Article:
Saturday and were soon in posses
sion. Governor General Augusti and his
family arrived here to-day from
Manila on the German Cruiser Kal
I souiht an interview with the
Governor General. He refused to
say anything, however, except that
he aud his entire family were re
turning to Spain.
The German warship departed
from Manila last Friday. At that
time Manila had not fallen into the
hands cf the United States.
The American fleet at that time
was anchored in front of the city.
Wllomau Confirms It.
Washington, Aug. 15. The De
partment of State has just issued the
"The following dispatch was re
ceived at the Department of State
at 11:15 p. m., August 15, from Con
sul Wildman, Hong Kong:
" 'Augusti says Dewey bombarded
Manila Saturday ; city surrendered
unconditionally. Augusti was taken
by Germans in launh to Kaiseriu
and brought to Hong Kong. I
credit report.' "
He Doe Not Wlh to Superintend
Madrid, Aug. 15. The Govern
ment has received from Captain
General Blanco a dispatch tender
ing his resignation. The reason
given by Gen. Blanco for resigning
is that he dots not wish to superin
tend the evacuation or Uuoa.
C. E. SXODGUAS-
Nominated for Coiitre(t hy Fourth
The Democratic convention of the
Fourth congressional district, in
session at Cookeville last week,
nominated C. E. Snodgass, of Cum
herlaud county, to succeed Rentoii
McMillin, who has repiesented this
district twenty yearn. Mr. huoii
grass was nominated on the forty
ninth ballot. He is a lawyer, thirty
four years old, and a brother of Chief
Justice D. L. Snodgrass, of the State
TRAGEDY IX .YtSHYILLE.
Last Mouday morning, at Nash
ville, J. O. Cisco stabbed and fa
tally wounded a young man by the
name of Hubert Davis, whom Cisco
accused of having ruined his daugh
ter. Cisco is a Confederate veteran,
was Consul to Mexico during Cleve
land's first administration, and was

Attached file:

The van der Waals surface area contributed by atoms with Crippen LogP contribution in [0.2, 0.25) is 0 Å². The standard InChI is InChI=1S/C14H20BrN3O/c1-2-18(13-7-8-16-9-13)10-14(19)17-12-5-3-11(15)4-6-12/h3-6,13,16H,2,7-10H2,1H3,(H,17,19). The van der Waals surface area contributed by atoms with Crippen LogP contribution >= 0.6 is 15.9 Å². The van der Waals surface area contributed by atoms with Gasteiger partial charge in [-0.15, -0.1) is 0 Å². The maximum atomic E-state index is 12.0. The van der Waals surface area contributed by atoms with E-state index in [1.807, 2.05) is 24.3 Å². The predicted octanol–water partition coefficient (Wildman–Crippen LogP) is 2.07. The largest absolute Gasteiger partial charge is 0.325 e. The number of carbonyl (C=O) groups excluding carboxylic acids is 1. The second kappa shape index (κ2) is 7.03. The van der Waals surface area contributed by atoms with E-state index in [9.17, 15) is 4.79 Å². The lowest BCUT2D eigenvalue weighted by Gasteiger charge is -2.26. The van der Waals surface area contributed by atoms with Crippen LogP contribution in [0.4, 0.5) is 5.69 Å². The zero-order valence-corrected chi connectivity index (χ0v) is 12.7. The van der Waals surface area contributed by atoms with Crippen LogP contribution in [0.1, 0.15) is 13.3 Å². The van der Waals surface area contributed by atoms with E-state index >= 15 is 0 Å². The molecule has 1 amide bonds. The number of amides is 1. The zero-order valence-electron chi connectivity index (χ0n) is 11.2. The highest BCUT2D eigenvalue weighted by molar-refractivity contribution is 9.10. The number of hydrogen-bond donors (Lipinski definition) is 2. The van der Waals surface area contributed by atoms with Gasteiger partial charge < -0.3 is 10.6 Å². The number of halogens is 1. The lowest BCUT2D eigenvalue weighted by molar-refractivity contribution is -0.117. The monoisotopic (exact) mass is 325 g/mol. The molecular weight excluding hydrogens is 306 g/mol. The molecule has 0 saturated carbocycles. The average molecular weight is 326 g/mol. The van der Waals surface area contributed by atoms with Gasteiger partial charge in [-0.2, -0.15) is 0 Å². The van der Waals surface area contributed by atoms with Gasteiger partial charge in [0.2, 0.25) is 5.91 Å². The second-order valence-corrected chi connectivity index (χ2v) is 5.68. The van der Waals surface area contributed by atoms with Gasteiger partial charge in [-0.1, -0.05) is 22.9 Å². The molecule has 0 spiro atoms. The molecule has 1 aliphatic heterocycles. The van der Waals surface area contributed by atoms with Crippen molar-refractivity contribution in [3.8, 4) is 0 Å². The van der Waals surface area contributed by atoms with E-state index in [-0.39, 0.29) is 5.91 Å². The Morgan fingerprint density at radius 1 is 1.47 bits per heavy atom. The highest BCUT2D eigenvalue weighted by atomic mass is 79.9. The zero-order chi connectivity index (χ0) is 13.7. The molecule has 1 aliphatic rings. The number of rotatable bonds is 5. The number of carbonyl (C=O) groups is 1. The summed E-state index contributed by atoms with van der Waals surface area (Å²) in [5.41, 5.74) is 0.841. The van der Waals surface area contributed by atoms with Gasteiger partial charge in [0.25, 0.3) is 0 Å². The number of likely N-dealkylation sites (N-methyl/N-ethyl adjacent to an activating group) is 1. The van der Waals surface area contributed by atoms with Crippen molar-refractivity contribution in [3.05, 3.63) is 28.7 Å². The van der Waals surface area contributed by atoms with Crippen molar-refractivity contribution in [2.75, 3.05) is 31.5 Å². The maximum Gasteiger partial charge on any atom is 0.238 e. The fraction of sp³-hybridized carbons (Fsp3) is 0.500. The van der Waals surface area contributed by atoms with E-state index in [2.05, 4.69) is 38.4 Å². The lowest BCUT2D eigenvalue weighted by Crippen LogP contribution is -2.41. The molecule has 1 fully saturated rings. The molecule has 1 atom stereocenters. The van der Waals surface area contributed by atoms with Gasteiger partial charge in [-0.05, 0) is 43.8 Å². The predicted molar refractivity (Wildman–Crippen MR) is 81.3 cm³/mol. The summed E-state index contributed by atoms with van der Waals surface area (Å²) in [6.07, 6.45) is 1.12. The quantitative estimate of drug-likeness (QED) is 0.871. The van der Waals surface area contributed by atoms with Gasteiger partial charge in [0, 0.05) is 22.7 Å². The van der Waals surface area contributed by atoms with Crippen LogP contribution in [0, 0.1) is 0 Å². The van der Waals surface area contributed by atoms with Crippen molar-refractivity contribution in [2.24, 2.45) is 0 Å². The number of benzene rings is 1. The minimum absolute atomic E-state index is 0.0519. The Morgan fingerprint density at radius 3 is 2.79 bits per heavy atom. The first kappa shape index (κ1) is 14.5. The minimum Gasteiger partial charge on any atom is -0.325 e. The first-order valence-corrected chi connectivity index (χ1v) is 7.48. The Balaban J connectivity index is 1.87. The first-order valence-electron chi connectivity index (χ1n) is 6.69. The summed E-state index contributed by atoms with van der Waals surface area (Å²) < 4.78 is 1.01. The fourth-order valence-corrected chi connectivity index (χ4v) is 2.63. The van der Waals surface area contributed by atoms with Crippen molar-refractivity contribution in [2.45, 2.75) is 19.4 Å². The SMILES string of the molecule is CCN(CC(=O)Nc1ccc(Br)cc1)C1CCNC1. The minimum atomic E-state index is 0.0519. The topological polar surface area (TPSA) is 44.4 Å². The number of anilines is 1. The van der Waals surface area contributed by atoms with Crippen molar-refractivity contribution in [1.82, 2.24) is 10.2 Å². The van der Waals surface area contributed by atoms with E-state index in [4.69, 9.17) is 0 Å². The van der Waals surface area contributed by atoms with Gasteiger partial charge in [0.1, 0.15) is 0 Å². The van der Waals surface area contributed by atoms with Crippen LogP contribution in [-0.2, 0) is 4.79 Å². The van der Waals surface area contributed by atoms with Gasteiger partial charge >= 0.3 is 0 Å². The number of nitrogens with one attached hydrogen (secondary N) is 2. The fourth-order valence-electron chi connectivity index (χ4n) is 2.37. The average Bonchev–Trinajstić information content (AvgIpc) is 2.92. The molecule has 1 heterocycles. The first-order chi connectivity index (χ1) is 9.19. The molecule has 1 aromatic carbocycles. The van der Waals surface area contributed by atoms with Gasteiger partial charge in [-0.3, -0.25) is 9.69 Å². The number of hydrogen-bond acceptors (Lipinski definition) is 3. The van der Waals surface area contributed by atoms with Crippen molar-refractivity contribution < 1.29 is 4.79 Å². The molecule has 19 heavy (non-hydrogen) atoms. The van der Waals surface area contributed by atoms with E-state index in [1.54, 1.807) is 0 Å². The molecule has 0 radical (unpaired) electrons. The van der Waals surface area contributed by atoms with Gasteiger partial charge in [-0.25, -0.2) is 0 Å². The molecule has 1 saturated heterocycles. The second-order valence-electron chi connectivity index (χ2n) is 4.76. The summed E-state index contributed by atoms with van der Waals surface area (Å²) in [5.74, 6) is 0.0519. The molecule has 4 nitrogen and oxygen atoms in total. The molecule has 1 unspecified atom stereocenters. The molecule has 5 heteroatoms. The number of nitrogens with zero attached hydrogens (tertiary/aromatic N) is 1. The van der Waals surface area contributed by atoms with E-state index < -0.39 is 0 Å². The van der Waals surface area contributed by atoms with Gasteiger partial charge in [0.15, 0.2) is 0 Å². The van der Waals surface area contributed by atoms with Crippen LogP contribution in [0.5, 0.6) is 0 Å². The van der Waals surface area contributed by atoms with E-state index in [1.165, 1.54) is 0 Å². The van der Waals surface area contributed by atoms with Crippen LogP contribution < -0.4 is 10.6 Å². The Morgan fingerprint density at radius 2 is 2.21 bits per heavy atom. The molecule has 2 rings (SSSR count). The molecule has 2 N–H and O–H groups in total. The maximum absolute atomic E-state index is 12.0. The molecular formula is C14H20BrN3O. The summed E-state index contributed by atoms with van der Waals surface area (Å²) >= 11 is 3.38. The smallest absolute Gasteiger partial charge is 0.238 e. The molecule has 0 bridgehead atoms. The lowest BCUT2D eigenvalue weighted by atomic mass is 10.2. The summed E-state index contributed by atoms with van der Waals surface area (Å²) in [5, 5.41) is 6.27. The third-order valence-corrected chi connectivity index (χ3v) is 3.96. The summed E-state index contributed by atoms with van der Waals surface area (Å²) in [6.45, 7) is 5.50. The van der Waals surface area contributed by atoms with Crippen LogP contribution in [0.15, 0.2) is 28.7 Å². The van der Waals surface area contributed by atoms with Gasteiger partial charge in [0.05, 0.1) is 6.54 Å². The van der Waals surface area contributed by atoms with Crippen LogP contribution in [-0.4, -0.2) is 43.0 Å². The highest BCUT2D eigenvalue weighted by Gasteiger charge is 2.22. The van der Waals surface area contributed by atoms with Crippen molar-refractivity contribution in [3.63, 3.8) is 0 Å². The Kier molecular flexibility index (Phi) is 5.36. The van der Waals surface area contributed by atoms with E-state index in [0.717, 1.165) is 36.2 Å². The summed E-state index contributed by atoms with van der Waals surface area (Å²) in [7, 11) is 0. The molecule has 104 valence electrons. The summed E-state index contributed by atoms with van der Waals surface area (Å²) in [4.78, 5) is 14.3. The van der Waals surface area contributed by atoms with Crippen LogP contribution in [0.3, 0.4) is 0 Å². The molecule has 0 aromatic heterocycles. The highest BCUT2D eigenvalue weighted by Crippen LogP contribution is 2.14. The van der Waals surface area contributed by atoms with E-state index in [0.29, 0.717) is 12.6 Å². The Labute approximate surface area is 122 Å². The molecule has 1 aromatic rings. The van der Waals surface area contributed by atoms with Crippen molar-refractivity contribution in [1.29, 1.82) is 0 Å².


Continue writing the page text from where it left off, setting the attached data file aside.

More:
atone time editor-in-chief of the
Memphis Herald. Young Divis was
the son of Knox Davis, a wealthy
business man of Dickson. Tenn., and
was highly respected. Divis died
at the city hospital Monday night.
ATTITUDE OF IT RANS.
One Iteport Sayt They are DUnHtlxli ed
With the Fosltlon.
Conflicting reports come from San
tiago as to the attitude of the Cubans.
One is that they are dissatisfied with
the situation, and so says one wild
and discredited rumor are even
talkiug of attacking Santiago when
the American garrison is weaken
ing. A more reliable report is that
no serious attention is paid to the
inflammatory talk of Cuban ex
tremists, although dissatisfaction is
still expressed by many. The Cub
ans are said to resent the failure to
give them formal notification of
the suspension of hostilities. Press
dispatches several days ago stated
that such notification had been giv
en by (Jen. Shafter.
SWEPT ALL IX ITS PATH.
Twenty Live Loat In a Cloudburst
Kxoxvillk, Aug. 13. A terrible
cloudburst, iu which at least twenty
lives are known to have been sacri
ficed, last night visited the commu
nity of Beach Creek, about fifteen
miles north of Itogersville,
which place is eighty miles
The torrent of water fell in the
vicinity of the home of Wm. Figan,
a well-to-do firmer, and his entire
family of wife and five children was
drovued and washed away with the
flood. Figau, however, escaped.
The deluge of water carried with
it every other human within its
reach, ar.d the loss of property is
Royal makes the lood purt,
wholesome and dcliclout.
HOVL BAKING F" CO.. r V01K.
What a I'aity Oiuan lias to Sav (011-
Secretarv Alger is showing himself
sensitive to foreign critvi.--m, but he
ought to have a care for what his own
political friends saw Listen to tin
from the New York Press, i warm K
publicail journal and Admin istratlou
organ, which summarizes the country's
opinion of the Secretary of War in the
following mistering fashion;
"It has censured turn for permitting
his Ordnance Iturean lo issue antio ,e
Hiid useless weapons to troops in active
service w hen ample time remained be
fore the outbreak or war to provide the
whole army with an approved small
arm, and when he had actually in store
a supply of such arms siiilicient leu